Saturday, May 28, 2011

Baked Pepper Jelly Cream Cheese Donuts

Inspired by my favorite donuts at Ike & Jane and by the desire to make donuts without having to fry them and subsequently dispose of vast quantities of oil, I adapted a recipe for baked donuts on 101 Cookbooks to create Pepper Jelly filled donuts with a cream cheese frosting. They certainly wowed the crowd with a flavor similar to sweet rolls paired with the slight heat of the jam and the creaminess from a dab of frosting.


Baked Pepper Jelly Filled Donuts with Cream Cheese Frosting
Adapted from 101 Cookbooks. Makes 1 1/2 - 2 dozen medium doughnuts.
1 1/3 cups warm milk, 95 to 105 degrees (divided)
1 packet active dry yeast (2 1/4 teaspoons)
2 tablespoons butter
2/3 cup sugar
2 eggs
5 cups all-purpose flour
Couple pinches of nutmeg
1 teaspoon kosher salt
1 jar of pepper jelly
1 cup Confectioners Sugar
4 oz. cream cheese at room temperature
1/2 stick of butter, softened
1/2 tsp. vanilla. extract
Optional: 1/2 cup unsalted butter, melted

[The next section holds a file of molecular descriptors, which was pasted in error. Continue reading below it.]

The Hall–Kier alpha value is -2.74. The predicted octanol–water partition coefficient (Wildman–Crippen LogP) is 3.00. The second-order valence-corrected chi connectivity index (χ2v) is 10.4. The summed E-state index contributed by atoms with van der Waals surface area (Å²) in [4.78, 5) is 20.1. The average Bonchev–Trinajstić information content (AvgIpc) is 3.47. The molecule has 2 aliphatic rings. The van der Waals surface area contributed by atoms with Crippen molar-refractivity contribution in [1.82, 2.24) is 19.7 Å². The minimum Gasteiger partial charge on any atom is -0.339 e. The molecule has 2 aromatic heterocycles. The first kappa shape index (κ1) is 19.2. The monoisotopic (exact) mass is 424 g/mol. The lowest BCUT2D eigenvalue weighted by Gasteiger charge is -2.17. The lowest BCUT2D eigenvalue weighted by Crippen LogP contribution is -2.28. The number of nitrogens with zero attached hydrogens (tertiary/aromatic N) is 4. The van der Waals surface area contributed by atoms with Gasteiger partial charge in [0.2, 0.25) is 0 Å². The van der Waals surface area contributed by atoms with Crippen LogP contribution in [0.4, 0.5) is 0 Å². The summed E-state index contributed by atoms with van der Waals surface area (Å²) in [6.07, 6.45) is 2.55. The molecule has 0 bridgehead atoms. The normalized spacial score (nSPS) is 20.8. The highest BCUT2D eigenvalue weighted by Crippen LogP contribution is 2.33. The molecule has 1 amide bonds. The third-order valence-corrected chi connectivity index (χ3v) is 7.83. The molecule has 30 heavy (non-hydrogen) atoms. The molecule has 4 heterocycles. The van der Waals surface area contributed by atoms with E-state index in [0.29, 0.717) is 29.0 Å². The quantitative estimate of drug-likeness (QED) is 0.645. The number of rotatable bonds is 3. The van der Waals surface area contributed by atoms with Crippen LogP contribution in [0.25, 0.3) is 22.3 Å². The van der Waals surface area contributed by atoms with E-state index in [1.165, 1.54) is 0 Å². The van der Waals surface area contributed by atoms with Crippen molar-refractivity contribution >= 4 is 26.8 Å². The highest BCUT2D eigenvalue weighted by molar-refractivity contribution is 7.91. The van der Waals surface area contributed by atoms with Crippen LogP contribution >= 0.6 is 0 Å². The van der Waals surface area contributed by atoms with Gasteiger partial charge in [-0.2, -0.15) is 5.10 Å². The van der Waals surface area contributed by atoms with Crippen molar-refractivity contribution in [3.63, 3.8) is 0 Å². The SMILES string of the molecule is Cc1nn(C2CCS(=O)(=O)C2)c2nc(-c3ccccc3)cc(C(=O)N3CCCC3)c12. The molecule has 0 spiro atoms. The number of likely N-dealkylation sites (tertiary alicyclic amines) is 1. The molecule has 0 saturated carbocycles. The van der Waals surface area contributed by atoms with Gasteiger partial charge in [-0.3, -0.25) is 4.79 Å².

Optional: sugar to dust

    1. Warm milk slowly in the microwave until its about as hot as the average hot water out of your kitchen sink. But err on the side of less warm because if the milk's too hot you may kill the yeast. Place 1/3 cup of the warm milk into a large bowl. Stir in the yeast and set aside for five minutes or so. Stir the butter and sugar into the remaining cup of warm milk and add it to the yeast mixture. With a fork, stir in the eggs, nutmeg, and salt. Add the flour and stir just until the flour is incorporated. Pour the mixture into a food processor and pulse with the dough blade; otherwise use a hand or stand mixer on medium. If your dough is overly sticky, add flour a few tablespoons at a time. Too dry? Add more milk a bit at a time. The dough should pull away from the sides of the mixing bowl and eventually become supple and smooth. I actually skipped this last step for lack of counter space and things turned out fine, but do the following if you choose: turn it out onto a floured counter-top, knead a few times (the dough should be barely sticky), and shape into a ball.